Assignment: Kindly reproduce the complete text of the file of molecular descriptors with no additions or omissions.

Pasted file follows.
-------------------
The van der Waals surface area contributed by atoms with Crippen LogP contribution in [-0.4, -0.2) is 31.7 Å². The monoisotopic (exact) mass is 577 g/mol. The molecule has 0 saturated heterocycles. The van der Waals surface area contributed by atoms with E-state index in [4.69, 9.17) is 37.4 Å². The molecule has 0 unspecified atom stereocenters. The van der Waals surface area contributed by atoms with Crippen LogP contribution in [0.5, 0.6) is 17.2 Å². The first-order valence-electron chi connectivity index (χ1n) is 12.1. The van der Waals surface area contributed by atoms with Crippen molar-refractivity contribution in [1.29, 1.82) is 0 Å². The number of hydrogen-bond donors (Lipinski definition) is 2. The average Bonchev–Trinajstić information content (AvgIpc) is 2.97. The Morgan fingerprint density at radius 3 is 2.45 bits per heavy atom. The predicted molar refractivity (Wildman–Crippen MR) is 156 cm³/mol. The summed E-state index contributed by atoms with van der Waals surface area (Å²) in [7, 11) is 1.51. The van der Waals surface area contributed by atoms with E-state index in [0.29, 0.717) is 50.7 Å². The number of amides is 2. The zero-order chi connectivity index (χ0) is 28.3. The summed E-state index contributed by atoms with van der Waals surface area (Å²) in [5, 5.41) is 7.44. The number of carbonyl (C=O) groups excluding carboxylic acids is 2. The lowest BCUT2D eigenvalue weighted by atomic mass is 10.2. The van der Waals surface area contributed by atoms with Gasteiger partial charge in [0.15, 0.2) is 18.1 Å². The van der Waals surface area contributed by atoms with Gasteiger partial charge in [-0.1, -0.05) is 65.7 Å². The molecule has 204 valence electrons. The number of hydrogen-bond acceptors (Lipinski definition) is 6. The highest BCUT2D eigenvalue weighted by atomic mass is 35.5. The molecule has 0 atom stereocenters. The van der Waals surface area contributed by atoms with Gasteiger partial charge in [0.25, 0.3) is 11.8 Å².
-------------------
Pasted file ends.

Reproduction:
The van der Waals surface area contributed by atoms with Crippen LogP contribution in [-0.4, -0.2) is 31.7 Å². The monoisotopic (exact) mass is 577 g/mol. The molecule has 0 saturated heterocycles. The van der Waals surface area contributed by atoms with E-state index in [4.69, 9.17) is 37.4 Å². The molecule has 0 unspecified atom stereocenters. The van der Waals surface area contributed by atoms with Crippen LogP contribution in [0.5, 0.6) is 17.2 Å². The first-order valence-electron chi connectivity index (χ1n) is 12.1. The van der Waals surface area contributed by atoms with Crippen molar-refractivity contribution in [1.29, 1.82) is 0 Å². The number of hydrogen-bond donors (Lipinski definition) is 2. The average Bonchev–Trinajstić information content (AvgIpc) is 2.97. The Morgan fingerprint density at radius 3 is 2.45 bits per heavy atom. The predicted molar refractivity (Wildman–Crippen MR) is 156 cm³/mol. The summed E-state index contributed by atoms with van der Waals surface area (Å²) in [7, 11) is 1.51. The van der Waals surface area contributed by atoms with E-state index in [0.29, 0.717) is 50.7 Å². The number of amides is 2. The zero-order chi connectivity index (χ0) is 28.3. The summed E-state index contributed by atoms with van der Waals surface area (Å²) in [5, 5.41) is 7.44. The number of carbonyl (C=O) groups excluding carboxylic acids is 2. The lowest BCUT2D eigenvalue weighted by atomic mass is 10.2. The van der Waals surface area contributed by atoms with Gasteiger partial charge in [0.15, 0.2) is 18.1 Å². The van der Waals surface area contributed by atoms with Gasteiger partial charge in [-0.1, -0.05) is 65.7 Å². The molecule has 204 valence electrons. The number of hydrogen-bond acceptors (Lipinski definition) is 6. The highest BCUT2D eigenvalue weighted by atomic mass is 35.5. The molecule has 0 atom stereocenters. The van der Waals surface area contributed by atoms with Gasteiger partial charge in [0.25, 0.3) is 11.8 Å².